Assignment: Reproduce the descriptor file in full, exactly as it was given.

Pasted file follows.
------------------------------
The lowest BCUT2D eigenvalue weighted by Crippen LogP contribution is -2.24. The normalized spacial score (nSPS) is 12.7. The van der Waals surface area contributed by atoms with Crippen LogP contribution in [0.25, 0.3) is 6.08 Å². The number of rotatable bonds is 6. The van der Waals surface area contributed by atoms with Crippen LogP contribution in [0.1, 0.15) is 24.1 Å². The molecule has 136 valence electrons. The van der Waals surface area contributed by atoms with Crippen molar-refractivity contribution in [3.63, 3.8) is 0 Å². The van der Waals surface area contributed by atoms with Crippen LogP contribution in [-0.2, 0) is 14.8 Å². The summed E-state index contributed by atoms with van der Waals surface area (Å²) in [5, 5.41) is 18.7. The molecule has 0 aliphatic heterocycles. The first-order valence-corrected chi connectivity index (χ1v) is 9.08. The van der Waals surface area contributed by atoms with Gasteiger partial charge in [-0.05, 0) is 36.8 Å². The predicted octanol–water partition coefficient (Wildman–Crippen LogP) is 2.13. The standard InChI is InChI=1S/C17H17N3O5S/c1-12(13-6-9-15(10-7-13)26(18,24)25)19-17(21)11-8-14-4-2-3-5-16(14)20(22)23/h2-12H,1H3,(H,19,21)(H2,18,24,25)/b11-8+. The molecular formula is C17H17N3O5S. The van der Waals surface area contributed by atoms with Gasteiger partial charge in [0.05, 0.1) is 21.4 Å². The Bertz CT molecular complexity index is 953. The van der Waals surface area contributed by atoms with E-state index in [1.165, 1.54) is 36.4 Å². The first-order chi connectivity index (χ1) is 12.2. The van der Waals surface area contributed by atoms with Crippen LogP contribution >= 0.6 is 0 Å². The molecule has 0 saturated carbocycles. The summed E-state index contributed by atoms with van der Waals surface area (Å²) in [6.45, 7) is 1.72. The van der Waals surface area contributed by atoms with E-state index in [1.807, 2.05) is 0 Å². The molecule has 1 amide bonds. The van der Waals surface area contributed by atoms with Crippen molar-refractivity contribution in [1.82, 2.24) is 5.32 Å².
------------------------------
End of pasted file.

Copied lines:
The lowest BCUT2D eigenvalue weighted by Crippen LogP contribution is -2.24. The normalized spacial score (nSPS) is 12.7. The van der Waals surface area contributed by atoms with Crippen LogP contribution in [0.25, 0.3) is 6.08 Å². The number of rotatable bonds is 6. The van der Waals surface area contributed by atoms with Crippen LogP contribution in [0.1, 0.15) is 24.1 Å². The molecule has 136 valence electrons. The van der Waals surface area contributed by atoms with Crippen molar-refractivity contribution in [3.63, 3.8) is 0 Å². The van der Waals surface area contributed by atoms with Crippen LogP contribution in [-0.2, 0) is 14.8 Å². The summed E-state index contributed by atoms with van der Waals surface area (Å²) in [5, 5.41) is 18.7. The molecule has 0 aliphatic heterocycles. The first-order valence-corrected chi connectivity index (χ1v) is 9.08. The van der Waals surface area contributed by atoms with Gasteiger partial charge in [-0.05, 0) is 36.8 Å². The predicted octanol–water partition coefficient (Wildman–Crippen LogP) is 2.13. The standard InChI is InChI=1S/C17H17N3O5S/c1-12(13-6-9-15(10-7-13)26(18,24)25)19-17(21)11-8-14-4-2-3-5-16(14)20(22)23/h2-12H,1H3,(H,19,21)(H2,18,24,25)/b11-8+. The molecular formula is C17H17N3O5S. The van der Waals surface area contributed by atoms with Gasteiger partial charge in [0.05, 0.1) is 21.4 Å². The Bertz CT molecular complexity index is 953. The van der Waals surface area contributed by atoms with E-state index in [1.165, 1.54) is 36.4 Å². The first-order chi connectivity index (χ1) is 12.2. The van der Waals surface area contributed by atoms with Crippen LogP contribution >= 0.6 is 0 Å². The molecule has 0 saturated carbocycles. The summed E-state index contributed by atoms with van der Waals surface area (Å²) in [6.45, 7) is 1.72. The van der Waals surface area contributed by atoms with E-state index in [1.807, 2.05) is 0 Å². The molecule has 1 amide bonds. The van der Waals surface area contributed by atoms with Crippen molar-refractivity contribution in [1.82, 2.24) is 5.32 Å².